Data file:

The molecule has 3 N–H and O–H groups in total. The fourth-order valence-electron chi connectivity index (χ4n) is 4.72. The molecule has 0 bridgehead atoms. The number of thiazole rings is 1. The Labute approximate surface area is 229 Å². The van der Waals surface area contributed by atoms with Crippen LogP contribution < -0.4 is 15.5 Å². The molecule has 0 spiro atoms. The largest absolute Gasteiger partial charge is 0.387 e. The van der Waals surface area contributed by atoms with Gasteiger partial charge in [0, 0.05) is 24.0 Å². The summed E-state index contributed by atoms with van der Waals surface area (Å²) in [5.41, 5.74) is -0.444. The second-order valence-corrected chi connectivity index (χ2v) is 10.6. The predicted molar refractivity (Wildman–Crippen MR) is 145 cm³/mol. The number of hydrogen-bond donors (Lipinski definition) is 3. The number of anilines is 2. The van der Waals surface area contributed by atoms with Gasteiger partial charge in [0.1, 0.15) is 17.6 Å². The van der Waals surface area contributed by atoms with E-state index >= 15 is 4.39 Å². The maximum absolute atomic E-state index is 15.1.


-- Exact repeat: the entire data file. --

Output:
The molecule has 3 N–H and O–H groups in total. The fourth-order valence-electron chi connectivity index (χ4n) is 4.72. The molecule has 0 bridgehead atoms. The number of thiazole rings is 1. The Labute approximate surface area is 229 Å². The van der Waals surface area contributed by atoms with Crippen LogP contribution < -0.4 is 15.5 Å². The molecule has 0 spiro atoms. The largest absolute Gasteiger partial charge is 0.387 e. The van der Waals surface area contributed by atoms with Gasteiger partial charge in [0, 0.05) is 24.0 Å². The summed E-state index contributed by atoms with van der Waals surface area (Å²) in [5.41, 5.74) is -0.444. The second-order valence-corrected chi connectivity index (χ2v) is 10.6. The predicted molar refractivity (Wildman–Crippen MR) is 145 cm³/mol. The number of hydrogen-bond donors (Lipinski definition) is 3. The number of anilines is 2. The van der Waals surface area contributed by atoms with Gasteiger partial charge in [0.1, 0.15) is 17.6 Å². The van der Waals surface area contributed by atoms with E-state index >= 15 is 4.39 Å². The maximum absolute atomic E-state index is 15.1.